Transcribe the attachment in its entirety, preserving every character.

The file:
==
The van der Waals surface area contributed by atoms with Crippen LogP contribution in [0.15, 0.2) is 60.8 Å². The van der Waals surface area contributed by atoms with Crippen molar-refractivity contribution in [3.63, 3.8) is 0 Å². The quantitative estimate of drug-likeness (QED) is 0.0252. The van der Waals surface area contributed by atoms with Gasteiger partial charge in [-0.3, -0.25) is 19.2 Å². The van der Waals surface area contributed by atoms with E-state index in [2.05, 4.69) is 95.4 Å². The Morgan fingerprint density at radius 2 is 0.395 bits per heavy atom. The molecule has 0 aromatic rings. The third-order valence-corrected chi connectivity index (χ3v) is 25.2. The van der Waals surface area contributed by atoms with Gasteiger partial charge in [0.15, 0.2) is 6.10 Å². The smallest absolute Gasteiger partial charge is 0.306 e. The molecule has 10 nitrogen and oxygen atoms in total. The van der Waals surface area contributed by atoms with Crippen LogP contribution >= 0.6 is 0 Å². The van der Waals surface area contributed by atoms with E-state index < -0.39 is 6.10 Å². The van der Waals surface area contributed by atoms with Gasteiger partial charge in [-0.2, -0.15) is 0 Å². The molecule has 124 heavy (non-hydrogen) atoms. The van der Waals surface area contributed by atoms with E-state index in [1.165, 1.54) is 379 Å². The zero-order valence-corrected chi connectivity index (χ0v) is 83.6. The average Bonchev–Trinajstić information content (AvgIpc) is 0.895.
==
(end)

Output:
The van der Waals surface area contributed by atoms with Crippen LogP contribution in [0.15, 0.2) is 60.8 Å². The van der Waals surface area contributed by atoms with Crippen molar-refractivity contribution in [3.63, 3.8) is 0 Å². The quantitative estimate of drug-likeness (QED) is 0.0252. The van der Waals surface area contributed by atoms with Gasteiger partial charge in [-0.3, -0.25) is 19.2 Å². The van der Waals surface area contributed by atoms with E-state index in [2.05, 4.69) is 95.4 Å². The Morgan fingerprint density at radius 2 is 0.395 bits per heavy atom. The molecule has 0 aromatic rings. The third-order valence-corrected chi connectivity index (χ3v) is 25.2. The van der Waals surface area contributed by atoms with Gasteiger partial charge in [0.15, 0.2) is 6.10 Å². The smallest absolute Gasteiger partial charge is 0.306 e. The molecule has 10 nitrogen and oxygen atoms in total. The van der Waals surface area contributed by atoms with Crippen LogP contribution >= 0.6 is 0 Å². The van der Waals surface area contributed by atoms with E-state index < -0.39 is 6.10 Å². The van der Waals surface area contributed by atoms with Gasteiger partial charge in [-0.2, -0.15) is 0 Å². The molecule has 124 heavy (non-hydrogen) atoms. The van der Waals surface area contributed by atoms with E-state index in [1.165, 1.54) is 379 Å². The zero-order valence-corrected chi connectivity index (χ0v) is 83.6. The average Bonchev–Trinajstić information content (AvgIpc) is 0.895.